LONDON: Senior British ministers on Sunday urged their colleagues to unite behind Prime Minister Liz Truss, warning that infighting would hand power to the opposition Labour Party at an election due in 2024.
Just over a month into the job, Truss and her team are fighting for credibility after they were forced into a humiliating U-turn over a decision to scrap Britain’s highest rate of income tax.
Her governing Conservative Party’s annual conference last week was beset by division and unrest among the party’s members of parliament (MPs), and opinion polls give Labor a huge lead.
“Those plotting against the prime minister are helping to usher in a Labor government. Conservative MPs should be supporting our party leader, not working against her. Division will only result in drift, delay and defeat,” senior Cabinet Office minister Nadhim Zahawi wrote in the Mail on Sunday.
He was one of four cabinet ministers to pen articles for a Sunday newspaper to call on their party to back Truss, ahead of the return of parliament from a short break on Tuesday.
“As a party, we must unite around her now,” interior minister Suella Braverman wrote in the Sun on Sunday.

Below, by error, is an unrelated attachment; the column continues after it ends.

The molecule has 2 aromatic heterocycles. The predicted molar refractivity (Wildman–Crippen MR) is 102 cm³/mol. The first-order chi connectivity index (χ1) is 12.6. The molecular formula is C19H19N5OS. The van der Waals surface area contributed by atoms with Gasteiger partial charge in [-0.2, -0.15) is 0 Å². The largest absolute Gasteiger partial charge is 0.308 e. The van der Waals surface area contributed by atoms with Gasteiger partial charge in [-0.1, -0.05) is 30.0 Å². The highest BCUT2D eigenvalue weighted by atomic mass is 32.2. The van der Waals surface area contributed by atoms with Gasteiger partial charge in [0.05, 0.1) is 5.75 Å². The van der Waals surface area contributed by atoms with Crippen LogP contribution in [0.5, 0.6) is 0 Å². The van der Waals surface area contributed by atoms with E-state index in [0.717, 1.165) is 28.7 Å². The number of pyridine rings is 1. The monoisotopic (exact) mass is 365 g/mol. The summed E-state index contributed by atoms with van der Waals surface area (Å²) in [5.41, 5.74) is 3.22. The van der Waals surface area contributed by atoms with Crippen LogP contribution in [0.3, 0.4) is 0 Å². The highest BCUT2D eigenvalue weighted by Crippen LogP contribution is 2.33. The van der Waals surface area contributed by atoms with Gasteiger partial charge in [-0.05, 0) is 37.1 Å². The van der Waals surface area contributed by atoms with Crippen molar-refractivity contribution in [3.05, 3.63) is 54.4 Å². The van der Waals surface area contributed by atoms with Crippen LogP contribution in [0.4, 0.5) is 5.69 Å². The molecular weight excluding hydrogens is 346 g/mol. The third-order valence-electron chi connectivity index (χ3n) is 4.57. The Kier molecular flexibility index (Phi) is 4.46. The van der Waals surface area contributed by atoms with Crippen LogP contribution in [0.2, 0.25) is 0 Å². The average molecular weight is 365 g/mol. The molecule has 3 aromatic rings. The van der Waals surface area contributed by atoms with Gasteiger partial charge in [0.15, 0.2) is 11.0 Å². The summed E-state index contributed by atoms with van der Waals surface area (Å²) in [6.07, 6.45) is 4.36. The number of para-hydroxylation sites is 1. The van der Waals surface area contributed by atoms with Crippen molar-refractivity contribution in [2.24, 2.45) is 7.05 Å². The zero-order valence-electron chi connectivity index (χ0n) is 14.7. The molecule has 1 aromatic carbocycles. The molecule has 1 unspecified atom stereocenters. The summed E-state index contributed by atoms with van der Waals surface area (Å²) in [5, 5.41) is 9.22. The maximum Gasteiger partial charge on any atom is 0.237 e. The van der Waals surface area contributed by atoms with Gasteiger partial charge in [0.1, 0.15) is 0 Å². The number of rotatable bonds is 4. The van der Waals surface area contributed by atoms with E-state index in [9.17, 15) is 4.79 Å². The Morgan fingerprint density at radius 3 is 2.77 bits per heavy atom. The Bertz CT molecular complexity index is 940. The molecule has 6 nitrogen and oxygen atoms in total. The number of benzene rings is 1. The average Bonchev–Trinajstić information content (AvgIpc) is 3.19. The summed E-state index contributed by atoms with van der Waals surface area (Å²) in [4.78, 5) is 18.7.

Truss faces a battle over whether to limit increases in some benefit payments to less than inflation as she seeks ways to fund her tax-cutting growth plan, something many lawmakers say would be inappropriate when millions of families are struggling with the soaring cost of food and energy.
While ministers say they have yet to take a decision, the Sunday Times reported Truss was expected to give in to pressure from ministers to rule out a real-terms reduction in welfare.
It cited two unnamed cabinet ministers saying the government did not have the support to get a vote through parliament on raising benefits in line with earnings rather than inflation.
“She can either get ahead of this now and make it go away or we will be dragged kicking and screaming towards another screeching U-turn when they realize it’s a game of arithmetic and the numbers will not stack up,” it quoted one as saying.
Cabinet minister Penny Mordaunt, who days ago said benefits should rise in line with inflation, wrote in the Sunday Telegraph that tough decisions were needed.
“It’s far easier to embrace the status quo. Anyone can wave to the cameras. Anyone can be all things to all people. That’s the easy bit. You measure leaders when they are in the ring dazzled by the media lights taking punch after punch and taking the hard decisions required,” she wrote.